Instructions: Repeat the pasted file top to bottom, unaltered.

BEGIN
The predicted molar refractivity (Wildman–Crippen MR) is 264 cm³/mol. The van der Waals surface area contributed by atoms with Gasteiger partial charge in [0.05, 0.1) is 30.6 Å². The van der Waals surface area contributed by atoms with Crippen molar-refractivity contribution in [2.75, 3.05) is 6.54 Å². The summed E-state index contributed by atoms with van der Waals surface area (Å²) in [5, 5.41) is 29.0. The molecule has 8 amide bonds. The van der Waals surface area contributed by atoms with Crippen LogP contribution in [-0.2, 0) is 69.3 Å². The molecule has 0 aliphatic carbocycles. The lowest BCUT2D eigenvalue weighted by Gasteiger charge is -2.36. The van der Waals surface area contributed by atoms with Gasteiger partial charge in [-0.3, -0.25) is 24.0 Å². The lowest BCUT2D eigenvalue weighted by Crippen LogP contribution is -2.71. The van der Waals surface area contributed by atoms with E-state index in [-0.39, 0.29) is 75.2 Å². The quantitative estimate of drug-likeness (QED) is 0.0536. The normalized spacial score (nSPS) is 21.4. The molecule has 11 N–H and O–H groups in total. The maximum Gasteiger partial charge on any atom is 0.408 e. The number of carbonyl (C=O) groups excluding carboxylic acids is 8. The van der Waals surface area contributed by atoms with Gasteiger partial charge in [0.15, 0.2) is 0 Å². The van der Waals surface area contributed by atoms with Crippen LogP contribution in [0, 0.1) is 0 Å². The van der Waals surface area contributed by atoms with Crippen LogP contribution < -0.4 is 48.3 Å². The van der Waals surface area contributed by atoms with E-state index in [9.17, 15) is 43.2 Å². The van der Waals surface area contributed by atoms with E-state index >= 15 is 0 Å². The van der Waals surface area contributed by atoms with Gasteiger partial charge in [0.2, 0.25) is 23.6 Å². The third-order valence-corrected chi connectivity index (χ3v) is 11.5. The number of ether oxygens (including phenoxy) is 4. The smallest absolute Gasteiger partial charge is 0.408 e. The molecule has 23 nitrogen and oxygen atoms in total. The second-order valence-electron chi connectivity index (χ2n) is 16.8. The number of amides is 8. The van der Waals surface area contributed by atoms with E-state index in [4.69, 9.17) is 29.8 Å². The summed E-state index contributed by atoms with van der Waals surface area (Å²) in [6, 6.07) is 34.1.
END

The predicted molar refractivity (Wildman–Crippen MR) is 264 cm³/mol. The van der Waals surface area contributed by atoms with Gasteiger partial charge in [0.05, 0.1) is 30.6 Å². The van der Waals surface area contributed by atoms with Crippen molar-refractivity contribution in [2.75, 3.05) is 6.54 Å². The summed E-state index contributed by atoms with van der Waals surface area (Å²) in [5, 5.41) is 29.0. The molecule has 8 amide bonds. The van der Waals surface area contributed by atoms with Crippen LogP contribution in [-0.2, 0) is 69.3 Å². The molecule has 0 aliphatic carbocycles. The lowest BCUT2D eigenvalue weighted by Gasteiger charge is -2.36. The van der Waals surface area contributed by atoms with Gasteiger partial charge in [-0.3, -0.25) is 24.0 Å². The lowest BCUT2D eigenvalue weighted by Crippen LogP contribution is -2.71. The van der Waals surface area contributed by atoms with E-state index in [-0.39, 0.29) is 75.2 Å². The quantitative estimate of drug-likeness (QED) is 0.0536. The normalized spacial score (nSPS) is 21.4. The molecule has 11 N–H and O–H groups in total. The maximum Gasteiger partial charge on any atom is 0.408 e. The number of carbonyl (C=O) groups excluding carboxylic acids is 8. The van der Waals surface area contributed by atoms with Gasteiger partial charge in [0.15, 0.2) is 0 Å². The van der Waals surface area contributed by atoms with Crippen LogP contribution in [0, 0.1) is 0 Å². The van der Waals surface area contributed by atoms with Crippen LogP contribution < -0.4 is 48.3 Å². The van der Waals surface area contributed by atoms with E-state index in [9.17, 15) is 43.2 Å². The van der Waals surface area contributed by atoms with E-state index >= 15 is 0 Å². The van der Waals surface area contributed by atoms with Gasteiger partial charge in [0.2, 0.25) is 23.6 Å². The third-order valence-corrected chi connectivity index (χ3v) is 11.5. The number of ether oxygens (including phenoxy) is 4. The smallest absolute Gasteiger partial charge is 0.408 e. The molecule has 23 nitrogen and oxygen atoms in total. The second-order valence-electron chi connectivity index (χ2n) is 16.8. The number of amides is 8. The van der Waals surface area contributed by atoms with E-state index in [4.69, 9.17) is 29.8 Å². The summed E-state index contributed by atoms with van der Waals surface area (Å²) in [6, 6.07) is 34.1.